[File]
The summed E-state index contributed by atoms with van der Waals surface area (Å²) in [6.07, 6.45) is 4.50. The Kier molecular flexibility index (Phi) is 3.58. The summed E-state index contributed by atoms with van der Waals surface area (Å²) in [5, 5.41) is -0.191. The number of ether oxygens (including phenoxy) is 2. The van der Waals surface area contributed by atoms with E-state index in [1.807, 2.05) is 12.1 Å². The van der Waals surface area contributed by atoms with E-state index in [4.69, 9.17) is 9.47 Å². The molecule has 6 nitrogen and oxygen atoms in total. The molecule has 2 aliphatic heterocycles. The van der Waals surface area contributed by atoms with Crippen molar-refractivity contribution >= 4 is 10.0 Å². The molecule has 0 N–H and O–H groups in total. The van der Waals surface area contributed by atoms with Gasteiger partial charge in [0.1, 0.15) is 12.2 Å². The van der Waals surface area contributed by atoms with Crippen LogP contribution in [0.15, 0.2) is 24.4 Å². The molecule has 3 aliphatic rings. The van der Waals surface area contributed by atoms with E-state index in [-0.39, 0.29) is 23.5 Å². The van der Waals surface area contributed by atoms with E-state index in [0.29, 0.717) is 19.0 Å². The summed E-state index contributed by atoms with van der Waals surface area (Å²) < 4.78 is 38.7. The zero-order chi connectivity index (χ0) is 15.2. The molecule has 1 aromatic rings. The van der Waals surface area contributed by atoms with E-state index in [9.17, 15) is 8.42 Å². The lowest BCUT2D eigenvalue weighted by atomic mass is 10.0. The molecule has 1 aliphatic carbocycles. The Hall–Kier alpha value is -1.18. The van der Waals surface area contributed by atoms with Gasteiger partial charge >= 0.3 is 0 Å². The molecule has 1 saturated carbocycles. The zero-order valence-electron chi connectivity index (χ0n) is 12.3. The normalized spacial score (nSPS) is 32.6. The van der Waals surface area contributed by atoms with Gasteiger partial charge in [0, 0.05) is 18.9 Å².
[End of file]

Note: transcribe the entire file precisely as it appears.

The summed E-state index contributed by atoms with van der Waals surface area (Å²) in [6.07, 6.45) is 4.50. The Kier molecular flexibility index (Phi) is 3.58. The summed E-state index contributed by atoms with van der Waals surface area (Å²) in [5, 5.41) is -0.191. The number of ether oxygens (including phenoxy) is 2. The van der Waals surface area contributed by atoms with E-state index in [1.807, 2.05) is 12.1 Å². The van der Waals surface area contributed by atoms with E-state index in [4.69, 9.17) is 9.47 Å². The molecule has 6 nitrogen and oxygen atoms in total. The molecule has 2 aliphatic heterocycles. The van der Waals surface area contributed by atoms with Crippen molar-refractivity contribution >= 4 is 10.0 Å². The molecule has 0 N–H and O–H groups in total. The van der Waals surface area contributed by atoms with Gasteiger partial charge in [0.1, 0.15) is 12.2 Å². The van der Waals surface area contributed by atoms with Crippen LogP contribution in [0.15, 0.2) is 24.4 Å². The molecule has 3 aliphatic rings. The van der Waals surface area contributed by atoms with E-state index in [-0.39, 0.29) is 23.5 Å². The van der Waals surface area contributed by atoms with E-state index in [0.29, 0.717) is 19.0 Å². The summed E-state index contributed by atoms with van der Waals surface area (Å²) < 4.78 is 38.7. The zero-order chi connectivity index (χ0) is 15.2. The molecule has 1 aromatic rings. The van der Waals surface area contributed by atoms with E-state index in [9.17, 15) is 8.42 Å². The lowest BCUT2D eigenvalue weighted by atomic mass is 10.0. The molecule has 1 aliphatic carbocycles. The Hall–Kier alpha value is -1.18. The van der Waals surface area contributed by atoms with Gasteiger partial charge >= 0.3 is 0 Å². The molecule has 1 saturated carbocycles. The zero-order valence-electron chi connectivity index (χ0n) is 12.3. The normalized spacial score (nSPS) is 32.6. The van der Waals surface area contributed by atoms with Gasteiger partial charge in [0, 0.05) is 18.9 Å².